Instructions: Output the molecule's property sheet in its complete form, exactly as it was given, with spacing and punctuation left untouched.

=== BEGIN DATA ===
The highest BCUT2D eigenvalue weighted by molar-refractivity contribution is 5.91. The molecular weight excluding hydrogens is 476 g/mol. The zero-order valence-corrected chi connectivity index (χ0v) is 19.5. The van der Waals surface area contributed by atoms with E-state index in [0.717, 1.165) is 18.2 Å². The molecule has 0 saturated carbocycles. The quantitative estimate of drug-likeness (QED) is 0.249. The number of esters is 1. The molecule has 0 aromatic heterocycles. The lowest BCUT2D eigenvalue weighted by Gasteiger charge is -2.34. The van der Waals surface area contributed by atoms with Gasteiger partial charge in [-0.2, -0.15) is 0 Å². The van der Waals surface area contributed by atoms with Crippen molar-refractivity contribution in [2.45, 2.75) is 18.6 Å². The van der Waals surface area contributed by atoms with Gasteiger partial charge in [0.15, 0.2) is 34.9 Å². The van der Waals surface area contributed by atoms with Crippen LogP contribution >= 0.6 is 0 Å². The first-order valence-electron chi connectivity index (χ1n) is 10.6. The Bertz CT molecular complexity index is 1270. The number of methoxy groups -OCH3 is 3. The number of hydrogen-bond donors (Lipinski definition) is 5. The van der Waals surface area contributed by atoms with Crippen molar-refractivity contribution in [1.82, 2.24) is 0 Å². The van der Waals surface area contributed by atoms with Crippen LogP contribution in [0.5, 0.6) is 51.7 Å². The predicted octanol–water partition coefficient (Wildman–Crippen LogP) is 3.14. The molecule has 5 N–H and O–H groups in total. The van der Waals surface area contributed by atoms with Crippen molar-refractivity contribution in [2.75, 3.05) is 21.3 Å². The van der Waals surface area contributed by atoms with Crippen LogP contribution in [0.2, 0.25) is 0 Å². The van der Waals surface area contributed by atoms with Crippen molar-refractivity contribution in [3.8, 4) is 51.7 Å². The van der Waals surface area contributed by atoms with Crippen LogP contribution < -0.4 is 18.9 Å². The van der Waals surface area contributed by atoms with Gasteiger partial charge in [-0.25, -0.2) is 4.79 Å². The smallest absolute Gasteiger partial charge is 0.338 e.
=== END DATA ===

The highest BCUT2D eigenvalue weighted by molar-refractivity contribution is 5.91. The molecular weight excluding hydrogens is 476 g/mol. The zero-order valence-corrected chi connectivity index (χ0v) is 19.5. The van der Waals surface area contributed by atoms with E-state index in [0.717, 1.165) is 18.2 Å². The molecule has 0 saturated carbocycles. The quantitative estimate of drug-likeness (QED) is 0.249. The number of esters is 1. The molecule has 0 aromatic heterocycles. The lowest BCUT2D eigenvalue weighted by Gasteiger charge is -2.34. The van der Waals surface area contributed by atoms with Gasteiger partial charge in [-0.2, -0.15) is 0 Å². The van der Waals surface area contributed by atoms with Crippen molar-refractivity contribution in [2.45, 2.75) is 18.6 Å². The van der Waals surface area contributed by atoms with Gasteiger partial charge in [0.15, 0.2) is 34.9 Å². The van der Waals surface area contributed by atoms with Crippen LogP contribution >= 0.6 is 0 Å². The first-order valence-electron chi connectivity index (χ1n) is 10.6. The Bertz CT molecular complexity index is 1270. The number of methoxy groups -OCH3 is 3. The number of hydrogen-bond donors (Lipinski definition) is 5. The van der Waals surface area contributed by atoms with Crippen molar-refractivity contribution in [1.82, 2.24) is 0 Å². The van der Waals surface area contributed by atoms with Crippen LogP contribution in [0.5, 0.6) is 51.7 Å². The predicted octanol–water partition coefficient (Wildman–Crippen LogP) is 3.14. The molecule has 5 N–H and O–H groups in total. The van der Waals surface area contributed by atoms with Crippen molar-refractivity contribution in [2.75, 3.05) is 21.3 Å². The van der Waals surface area contributed by atoms with Crippen LogP contribution in [0.2, 0.25) is 0 Å². The van der Waals surface area contributed by atoms with Crippen molar-refractivity contribution in [3.8, 4) is 51.7 Å². The van der Waals surface area contributed by atoms with Crippen LogP contribution < -0.4 is 18.9 Å². The van der Waals surface area contributed by atoms with Gasteiger partial charge in [-0.25, -0.2) is 4.79 Å². The smallest absolute Gasteiger partial charge is 0.338 e.